September 28, 2018   

Dear Friends,

The past few weeks have been filled with work-related travel and conversations about LA’s significant leadership role in our larger global community, culminating in my trip as a delegate to Governor Brown’s Global Climate Action Summit. This Summit emphasized to me, in the face of seemingly daily worldwide climate-related catastrophes, how far we’ve come and how very far we have left to go.

In 2015, I attended a conference in Claremont which kicked off a relatively new non-profit called “Pando Populus.” The name derives from a grove of quaking Aspen trees in Utah which is known to be among the oldest and largest living organisms by mass on Earth (40 - 80,000 years; 106 acres; 6,600 tons).  All the tree stems in the grove are connected to one rootball. Due to changes caused by global warming, a rapidly-growing deer population, and human impacts, the grove had been dying. Until, last year, after an event we called, “Road trip to Pando,” conservation efforts were put into place that has resulted in what the chief scientist who cares for the grove, calls a miracle -- the grove began to regenerate and new, protected baby shoots are finally once again growing.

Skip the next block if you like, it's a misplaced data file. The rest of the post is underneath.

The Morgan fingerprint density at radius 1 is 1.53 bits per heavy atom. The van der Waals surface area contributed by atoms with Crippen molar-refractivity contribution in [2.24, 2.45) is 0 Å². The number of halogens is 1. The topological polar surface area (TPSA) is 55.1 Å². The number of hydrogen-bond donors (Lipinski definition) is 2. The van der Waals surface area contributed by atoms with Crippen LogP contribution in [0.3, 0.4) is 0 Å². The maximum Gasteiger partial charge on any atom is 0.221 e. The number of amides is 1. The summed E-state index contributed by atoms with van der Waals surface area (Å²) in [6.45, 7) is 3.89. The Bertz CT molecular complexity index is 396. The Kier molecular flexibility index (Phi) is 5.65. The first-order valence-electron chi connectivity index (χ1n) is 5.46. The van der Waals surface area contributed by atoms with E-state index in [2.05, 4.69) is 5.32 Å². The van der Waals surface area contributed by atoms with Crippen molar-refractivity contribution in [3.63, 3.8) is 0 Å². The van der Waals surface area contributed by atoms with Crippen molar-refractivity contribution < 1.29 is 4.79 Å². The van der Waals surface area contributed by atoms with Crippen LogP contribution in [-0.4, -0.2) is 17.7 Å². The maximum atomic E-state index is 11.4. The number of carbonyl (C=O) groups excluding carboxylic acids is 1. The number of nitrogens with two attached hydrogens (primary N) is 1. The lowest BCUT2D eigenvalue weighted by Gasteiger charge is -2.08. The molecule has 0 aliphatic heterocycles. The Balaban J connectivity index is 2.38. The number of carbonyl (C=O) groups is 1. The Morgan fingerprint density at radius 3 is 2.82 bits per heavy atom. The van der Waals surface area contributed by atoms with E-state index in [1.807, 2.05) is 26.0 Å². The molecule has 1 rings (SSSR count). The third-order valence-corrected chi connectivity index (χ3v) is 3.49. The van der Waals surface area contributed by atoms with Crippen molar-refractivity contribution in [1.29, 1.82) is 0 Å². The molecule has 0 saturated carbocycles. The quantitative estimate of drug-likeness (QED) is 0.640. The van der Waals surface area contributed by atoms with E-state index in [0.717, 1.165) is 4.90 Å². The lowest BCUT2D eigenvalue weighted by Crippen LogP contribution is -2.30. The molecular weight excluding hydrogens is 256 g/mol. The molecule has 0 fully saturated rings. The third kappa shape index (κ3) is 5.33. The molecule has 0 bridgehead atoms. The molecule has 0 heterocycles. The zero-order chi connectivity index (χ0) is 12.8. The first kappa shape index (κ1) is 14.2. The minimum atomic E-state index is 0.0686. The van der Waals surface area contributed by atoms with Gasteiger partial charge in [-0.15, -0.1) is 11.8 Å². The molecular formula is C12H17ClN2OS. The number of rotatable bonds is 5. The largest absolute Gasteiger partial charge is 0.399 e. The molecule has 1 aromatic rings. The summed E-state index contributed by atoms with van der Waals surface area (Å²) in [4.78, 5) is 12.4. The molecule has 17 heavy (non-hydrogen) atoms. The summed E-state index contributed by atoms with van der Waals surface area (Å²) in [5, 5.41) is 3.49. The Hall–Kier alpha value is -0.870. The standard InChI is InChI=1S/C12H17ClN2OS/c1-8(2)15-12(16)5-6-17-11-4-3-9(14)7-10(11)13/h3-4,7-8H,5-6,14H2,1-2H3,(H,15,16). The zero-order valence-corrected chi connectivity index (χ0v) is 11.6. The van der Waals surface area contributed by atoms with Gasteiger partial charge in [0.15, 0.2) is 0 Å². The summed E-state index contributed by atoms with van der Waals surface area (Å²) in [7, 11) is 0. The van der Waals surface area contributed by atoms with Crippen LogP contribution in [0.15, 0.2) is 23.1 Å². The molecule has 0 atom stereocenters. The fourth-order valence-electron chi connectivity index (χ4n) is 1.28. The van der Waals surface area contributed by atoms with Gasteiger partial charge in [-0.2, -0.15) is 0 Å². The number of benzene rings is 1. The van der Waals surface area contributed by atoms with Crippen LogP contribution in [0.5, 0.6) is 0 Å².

Two weeks ago, I participated in the second such event, this time called, “Pilgrimage to Pando,” intended as a next step, where changemakers, influencers, and spiritual leaders from numerous faiths, all joined together to raise awareness of the plight of Pando and, in the face of catastrophic global climate disruption, truly, the plight of us all. Our goal is to model how, by including all stakeholders in intimate conversation, we can come to mutually-agreed upon and understood solutions.

The larger metaphor of Pando, of course, is that we are all living on a struggling planet, interconnected by one human rootball and our futures are inextricably entwined. My hope is that, if we can model how to save one of the oldest, largest living organisms on Earth, we can similarly model solutions for global warming, institutional racism and sexism, biodiversity loss, environmental injustice, plastic pollution, social and economic inequity, and all the other massive challenges we, as one species, Homo sapiens, face. Together.


Paul Koretz


Breaking News: Last Call for the 4 a.m. Bar Bill

This afternoon, Governor Jerry Brown  vetoed SB 905, also known as the "4 a.m. Bar Bill." Councilmember Koretz has been the primary elected official leading the way to defeat this dangerous piece of legislation that would allow local jurisdictions to extend drinking hours from 2:00 am to 4:00 am.